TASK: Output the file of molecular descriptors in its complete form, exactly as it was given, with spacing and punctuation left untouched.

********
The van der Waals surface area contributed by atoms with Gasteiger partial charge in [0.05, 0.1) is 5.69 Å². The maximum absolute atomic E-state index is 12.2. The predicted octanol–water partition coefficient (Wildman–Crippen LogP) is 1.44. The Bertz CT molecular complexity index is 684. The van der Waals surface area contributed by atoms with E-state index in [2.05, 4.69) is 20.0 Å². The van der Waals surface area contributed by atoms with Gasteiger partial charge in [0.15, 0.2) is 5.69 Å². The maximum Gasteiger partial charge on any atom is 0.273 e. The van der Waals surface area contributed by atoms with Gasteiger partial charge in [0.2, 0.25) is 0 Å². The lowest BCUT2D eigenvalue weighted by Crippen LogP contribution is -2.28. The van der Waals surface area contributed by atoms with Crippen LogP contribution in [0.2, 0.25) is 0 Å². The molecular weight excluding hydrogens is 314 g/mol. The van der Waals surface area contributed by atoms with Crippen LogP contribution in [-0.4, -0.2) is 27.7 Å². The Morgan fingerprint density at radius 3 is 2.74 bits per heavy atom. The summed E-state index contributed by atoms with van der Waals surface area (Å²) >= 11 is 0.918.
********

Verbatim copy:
The van der Waals surface area contributed by atoms with Gasteiger partial charge in [0.05, 0.1) is 5.69 Å². The maximum absolute atomic E-state index is 12.2. The predicted octanol–water partition coefficient (Wildman–Crippen LogP) is 1.44. The Bertz CT molecular complexity index is 684. The van der Waals surface area contributed by atoms with E-state index in [2.05, 4.69) is 20.0 Å². The van der Waals surface area contributed by atoms with Gasteiger partial charge in [0.15, 0.2) is 5.69 Å². The maximum Gasteiger partial charge on any atom is 0.273 e. The van der Waals surface area contributed by atoms with Gasteiger partial charge in [0.2, 0.25) is 0 Å². The lowest BCUT2D eigenvalue weighted by Crippen LogP contribution is -2.28. The van der Waals surface area contributed by atoms with Crippen LogP contribution in [0.2, 0.25) is 0 Å². The molecular weight excluding hydrogens is 314 g/mol. The van der Waals surface area contributed by atoms with Crippen LogP contribution in [-0.4, -0.2) is 27.7 Å². The Morgan fingerprint density at radius 3 is 2.74 bits per heavy atom. The summed E-state index contributed by atoms with van der Waals surface area (Å²) >= 11 is 0.918.